Review & Interview: Burnt Stones by Danny Fisher

Saturday, June 30, 2012
We are very excited to have Dannie Fisher here with us today. 
She is the author of several books including Burnt Stones. We had a chance to ask her a few questions and she was kind enough to answer. 

1. What made you decide to take the plunge and actually start writing?
This question is a two-parter. I did not grow up knowing I wanted to be a writer, or even thinking I possessed that particular skill. After earning my bachelor's degree in Criminal Justice (which really helps with some of my storylines), I applied for an internship in that field. I did not get the job, but part of the interview process required me to write a personal statement. After reading it, the interviewers (a panel of ten or so people) all commented on how good it was, and one lady held it up, looked me dead in the eye and said, "You need to write a book!" I went home that day and bought a laptop (a mini-pink Acer) and started my autobiography. In the years that followed, I've written a total of four finished manuscripts. In the early stages of writing my autobiography I was still unsure if I wanted to write full-time. I was unsure of myself, my writing ability and whether or not I could actually sell anything I'd written. I happened to come by an article in a magazine with an interview about finding your calling. Joy Behar, the comedienne, said something that stuck with me. She said she spent her life teaching English until she realized that to be happy she needed to go back to doing what made her happy at ten years old because at that age everyone just does what makes them happy instead of what the world expects. She recalled that entertaining her family with jokes made her feel alive. I took that advice, thought back, and remembered the many hours I spent reading. My favorite book was called, A Stone for Danny Fisher, by Harold Robbins. It was a great story, and as I thought back, I recalled how awesome it felt to see my name in print on a book. I decided then and there that I had found my calling and I needed to get started on it seriously. So it took a little nudging, but I finally got the point.

2. Burnt Stones isn't your only book. City Vamps is already out and The Exit Strategy is to come. They all seem to be very different genres. How did you come up with such different ideas for each book?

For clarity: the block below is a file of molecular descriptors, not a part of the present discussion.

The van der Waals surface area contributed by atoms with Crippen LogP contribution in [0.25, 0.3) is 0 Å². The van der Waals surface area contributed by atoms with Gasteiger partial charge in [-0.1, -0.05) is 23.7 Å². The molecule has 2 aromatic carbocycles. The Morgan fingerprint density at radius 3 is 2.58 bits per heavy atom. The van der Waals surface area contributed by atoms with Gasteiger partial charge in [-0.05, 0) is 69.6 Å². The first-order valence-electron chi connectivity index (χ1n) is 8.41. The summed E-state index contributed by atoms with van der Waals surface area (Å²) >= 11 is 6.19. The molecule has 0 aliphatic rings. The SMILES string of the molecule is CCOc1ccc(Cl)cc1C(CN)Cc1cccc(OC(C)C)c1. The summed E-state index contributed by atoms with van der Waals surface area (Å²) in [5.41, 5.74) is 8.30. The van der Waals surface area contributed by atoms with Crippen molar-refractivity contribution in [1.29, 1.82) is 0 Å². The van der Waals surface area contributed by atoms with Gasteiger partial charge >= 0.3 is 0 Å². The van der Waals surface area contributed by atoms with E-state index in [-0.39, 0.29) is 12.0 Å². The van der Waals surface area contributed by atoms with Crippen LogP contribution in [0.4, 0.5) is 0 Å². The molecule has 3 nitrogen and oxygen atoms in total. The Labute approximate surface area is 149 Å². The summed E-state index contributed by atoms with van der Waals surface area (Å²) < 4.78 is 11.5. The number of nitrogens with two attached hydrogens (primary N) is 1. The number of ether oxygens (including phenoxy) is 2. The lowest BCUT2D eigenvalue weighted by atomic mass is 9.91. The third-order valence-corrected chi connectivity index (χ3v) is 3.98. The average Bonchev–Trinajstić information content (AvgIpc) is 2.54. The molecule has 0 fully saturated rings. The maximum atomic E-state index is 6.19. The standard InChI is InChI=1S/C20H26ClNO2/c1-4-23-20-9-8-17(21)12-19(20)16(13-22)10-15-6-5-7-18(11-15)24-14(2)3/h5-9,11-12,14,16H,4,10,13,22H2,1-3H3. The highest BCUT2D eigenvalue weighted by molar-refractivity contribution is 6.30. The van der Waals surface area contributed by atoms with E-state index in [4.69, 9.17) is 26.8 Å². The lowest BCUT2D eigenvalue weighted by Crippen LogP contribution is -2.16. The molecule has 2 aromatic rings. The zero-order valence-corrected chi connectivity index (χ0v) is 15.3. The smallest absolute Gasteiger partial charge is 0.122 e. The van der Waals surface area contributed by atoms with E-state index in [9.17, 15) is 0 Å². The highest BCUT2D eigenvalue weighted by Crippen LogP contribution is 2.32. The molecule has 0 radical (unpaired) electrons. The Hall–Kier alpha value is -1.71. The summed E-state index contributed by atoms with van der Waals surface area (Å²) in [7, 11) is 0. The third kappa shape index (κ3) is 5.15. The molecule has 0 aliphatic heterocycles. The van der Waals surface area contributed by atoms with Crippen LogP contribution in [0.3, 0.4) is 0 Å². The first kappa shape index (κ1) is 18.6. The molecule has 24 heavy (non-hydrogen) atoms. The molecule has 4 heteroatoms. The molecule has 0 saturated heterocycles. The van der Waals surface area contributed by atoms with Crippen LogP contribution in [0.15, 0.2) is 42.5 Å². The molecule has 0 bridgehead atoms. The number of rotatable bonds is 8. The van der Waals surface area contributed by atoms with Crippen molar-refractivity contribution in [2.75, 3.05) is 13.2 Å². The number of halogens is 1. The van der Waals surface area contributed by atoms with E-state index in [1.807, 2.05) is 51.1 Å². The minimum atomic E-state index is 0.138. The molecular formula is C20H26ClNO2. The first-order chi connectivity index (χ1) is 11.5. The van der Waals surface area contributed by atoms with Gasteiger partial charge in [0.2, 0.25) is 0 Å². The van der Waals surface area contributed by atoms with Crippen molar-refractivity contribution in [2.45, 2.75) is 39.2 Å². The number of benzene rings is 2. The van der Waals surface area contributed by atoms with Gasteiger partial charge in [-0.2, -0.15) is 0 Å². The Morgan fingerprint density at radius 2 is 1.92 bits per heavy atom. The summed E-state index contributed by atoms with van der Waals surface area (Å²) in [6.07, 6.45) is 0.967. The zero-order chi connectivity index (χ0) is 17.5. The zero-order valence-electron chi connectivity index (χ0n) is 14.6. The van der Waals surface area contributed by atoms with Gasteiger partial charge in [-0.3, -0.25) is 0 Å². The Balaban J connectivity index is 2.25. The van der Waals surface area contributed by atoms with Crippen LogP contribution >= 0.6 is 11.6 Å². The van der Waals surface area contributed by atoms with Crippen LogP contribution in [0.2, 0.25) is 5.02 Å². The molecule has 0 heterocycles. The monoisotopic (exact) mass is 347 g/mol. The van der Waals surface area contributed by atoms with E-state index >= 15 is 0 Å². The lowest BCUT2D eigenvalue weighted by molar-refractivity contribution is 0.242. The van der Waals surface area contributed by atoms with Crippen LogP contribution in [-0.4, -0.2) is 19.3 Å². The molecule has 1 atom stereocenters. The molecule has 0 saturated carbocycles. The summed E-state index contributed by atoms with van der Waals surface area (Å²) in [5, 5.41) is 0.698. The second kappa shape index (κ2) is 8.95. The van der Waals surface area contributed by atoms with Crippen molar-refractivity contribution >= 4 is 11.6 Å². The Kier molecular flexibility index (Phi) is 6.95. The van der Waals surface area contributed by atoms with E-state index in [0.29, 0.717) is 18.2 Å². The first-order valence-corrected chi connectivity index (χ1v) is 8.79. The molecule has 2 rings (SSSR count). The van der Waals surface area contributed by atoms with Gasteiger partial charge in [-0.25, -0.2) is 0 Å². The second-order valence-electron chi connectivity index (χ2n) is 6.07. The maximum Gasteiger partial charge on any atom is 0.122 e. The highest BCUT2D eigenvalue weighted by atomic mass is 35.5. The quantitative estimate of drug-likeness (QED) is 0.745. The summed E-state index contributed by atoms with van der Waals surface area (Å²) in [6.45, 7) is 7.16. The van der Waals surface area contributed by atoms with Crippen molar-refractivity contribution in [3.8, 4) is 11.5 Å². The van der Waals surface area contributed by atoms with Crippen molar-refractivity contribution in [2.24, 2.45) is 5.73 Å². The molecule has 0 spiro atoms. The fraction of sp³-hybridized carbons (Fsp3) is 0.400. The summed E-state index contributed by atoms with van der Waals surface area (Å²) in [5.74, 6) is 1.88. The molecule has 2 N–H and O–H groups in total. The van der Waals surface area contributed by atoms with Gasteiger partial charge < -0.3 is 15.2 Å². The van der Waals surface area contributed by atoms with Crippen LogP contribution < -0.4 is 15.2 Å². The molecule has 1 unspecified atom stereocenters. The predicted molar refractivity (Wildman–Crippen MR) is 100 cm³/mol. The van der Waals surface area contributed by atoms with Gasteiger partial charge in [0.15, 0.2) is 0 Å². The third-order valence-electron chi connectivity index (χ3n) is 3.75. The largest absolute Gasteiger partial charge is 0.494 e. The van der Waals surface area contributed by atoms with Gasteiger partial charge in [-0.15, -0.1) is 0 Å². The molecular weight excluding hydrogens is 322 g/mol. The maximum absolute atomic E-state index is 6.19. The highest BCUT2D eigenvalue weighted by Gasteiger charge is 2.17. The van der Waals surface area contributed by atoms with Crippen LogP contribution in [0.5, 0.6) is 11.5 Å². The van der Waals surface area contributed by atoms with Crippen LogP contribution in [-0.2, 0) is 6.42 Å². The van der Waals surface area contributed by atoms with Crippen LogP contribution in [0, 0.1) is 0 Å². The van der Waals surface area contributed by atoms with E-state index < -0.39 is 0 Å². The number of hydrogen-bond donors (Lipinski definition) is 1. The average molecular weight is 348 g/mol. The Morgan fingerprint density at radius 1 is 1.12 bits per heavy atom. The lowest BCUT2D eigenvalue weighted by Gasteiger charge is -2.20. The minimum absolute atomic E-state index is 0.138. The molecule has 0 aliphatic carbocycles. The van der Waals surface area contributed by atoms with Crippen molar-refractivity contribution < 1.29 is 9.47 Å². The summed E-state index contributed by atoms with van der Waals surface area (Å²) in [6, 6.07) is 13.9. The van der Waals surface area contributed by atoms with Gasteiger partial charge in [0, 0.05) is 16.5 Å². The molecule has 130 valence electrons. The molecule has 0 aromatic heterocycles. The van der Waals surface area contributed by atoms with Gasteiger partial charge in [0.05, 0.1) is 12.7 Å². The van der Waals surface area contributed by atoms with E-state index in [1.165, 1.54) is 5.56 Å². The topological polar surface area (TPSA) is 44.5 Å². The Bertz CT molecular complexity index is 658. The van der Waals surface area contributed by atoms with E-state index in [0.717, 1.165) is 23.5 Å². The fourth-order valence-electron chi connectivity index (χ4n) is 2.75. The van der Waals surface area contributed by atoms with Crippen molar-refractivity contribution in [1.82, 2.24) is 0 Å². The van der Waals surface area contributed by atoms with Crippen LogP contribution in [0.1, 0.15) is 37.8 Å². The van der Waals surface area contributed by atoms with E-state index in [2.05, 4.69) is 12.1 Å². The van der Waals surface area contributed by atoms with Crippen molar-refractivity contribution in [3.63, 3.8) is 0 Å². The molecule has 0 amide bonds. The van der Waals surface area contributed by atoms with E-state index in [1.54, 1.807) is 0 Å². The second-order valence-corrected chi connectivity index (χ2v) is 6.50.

You are the first person to ask me about the difference in genres with each of my books. This was a question that stumped me early on because I will read anything I think is good. I didn't want to pigeon-hole myself as one kind of writer so I made a conscious decision to write any kind of story that intrigued me. I believe that readers like good stories, and while we all have certain genres that we favor, what's really important is that the story is good and well-written. So in the end, I decided the idea of genre was pretty irrelevant. As far as how I got each idea...

Burnt Stones was inspired by my experience as a single parent for fourteen years, and the related experience of one of my son's. The story is not true, but I like to say the emotions are true. I wrote many things in there that I would've liked to have said, or that I feel are paramount to how society views parenting, single parenting in particular, and of course, teen pregnancy. City Vamps was written simply because that is one of my favorite genres, and I wanted to do it justice. My goal with that story was to have an adventure with immortal characters that landed somewhere between Twilight and  Interview with a Vampire (two of my personal favorites). I didn't want angst-ridden, love sick vamps who were too emotionally stunted to enjoy being vampires, and I didn't want a story so dark it lacked humor. The storyline itself just came to me when I thought about casting characters in modern day times and the fascination society has with celebrities real or imagined. The Exit Strategy came to me as I watched a commercial for LifeLock, a product that supposedly protects against identity theft. I wondered, "What if someone stole the identity of a person that was a much worse criminal than they were?" In the initial phases, it was going to be a petty con stealing the identity of a serial killer, but as it progressed it became the identity of a guy who recently stole five million bucks from the mob.

I am a reader of everything as long as it's good too. So I really loved this answer. It resonates with me.

3. I just finished Burnt Stones. It was an emotional roller coaster! Were you writing from experience? 
Yes, and no. As I said in the last question, it was inspired by my experiences as a single parent, but the story itself is a work of fiction. I'm glad you touched on the emotional part because tapping into the emotions that surround parenting was paramount to the story. It would not have rung true had I sugar-coated the events, or not let the characters say the things that needed to be said. I really made it a point to delve into the issue of parenting from several points of view including the grandparents, the kids, those who struggle to have kids while someone else ignores theirs, and bad parents/good parents and really, what makes a parent good or bad. Is it a simple question? I don't think so. I raised my kids alone from the age of nineteen to thirty-four. I can attest to the way society viewed me just because of my age, assuming as they do, that it made me a bad parent. I wanted to challenge that notion of age making the difference because in my experiences the age factor has so little to do with it.